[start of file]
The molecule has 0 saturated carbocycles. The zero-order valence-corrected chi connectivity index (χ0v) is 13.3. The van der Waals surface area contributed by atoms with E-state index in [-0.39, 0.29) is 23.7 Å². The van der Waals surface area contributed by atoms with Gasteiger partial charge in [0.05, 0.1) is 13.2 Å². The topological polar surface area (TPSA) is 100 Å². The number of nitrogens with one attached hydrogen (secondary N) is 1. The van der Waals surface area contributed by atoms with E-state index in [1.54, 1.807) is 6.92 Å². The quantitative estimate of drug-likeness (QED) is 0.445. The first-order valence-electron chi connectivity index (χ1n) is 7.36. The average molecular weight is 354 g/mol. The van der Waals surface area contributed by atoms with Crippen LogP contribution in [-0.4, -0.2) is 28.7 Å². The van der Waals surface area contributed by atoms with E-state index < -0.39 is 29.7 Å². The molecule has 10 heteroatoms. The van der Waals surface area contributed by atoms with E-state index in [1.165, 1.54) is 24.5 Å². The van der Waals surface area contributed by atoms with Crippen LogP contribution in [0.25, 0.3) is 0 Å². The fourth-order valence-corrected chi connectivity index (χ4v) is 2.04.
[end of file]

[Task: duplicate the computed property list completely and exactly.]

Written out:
The molecule has 0 saturated carbocycles. The zero-order valence-corrected chi connectivity index (χ0v) is 13.3. The van der Waals surface area contributed by atoms with E-state index in [-0.39, 0.29) is 23.7 Å². The van der Waals surface area contributed by atoms with Gasteiger partial charge in [0.05, 0.1) is 13.2 Å². The topological polar surface area (TPSA) is 100 Å². The number of nitrogens with one attached hydrogen (secondary N) is 1. The van der Waals surface area contributed by atoms with E-state index in [1.54, 1.807) is 6.92 Å². The quantitative estimate of drug-likeness (QED) is 0.445. The first-order valence-electron chi connectivity index (χ1n) is 7.36. The average molecular weight is 354 g/mol. The van der Waals surface area contributed by atoms with Crippen LogP contribution in [-0.4, -0.2) is 28.7 Å². The van der Waals surface area contributed by atoms with E-state index < -0.39 is 29.7 Å². The molecule has 10 heteroatoms. The van der Waals surface area contributed by atoms with E-state index in [1.165, 1.54) is 24.5 Å². The van der Waals surface area contributed by atoms with Crippen LogP contribution in [0.25, 0.3) is 0 Å². The fourth-order valence-corrected chi connectivity index (χ4v) is 2.04.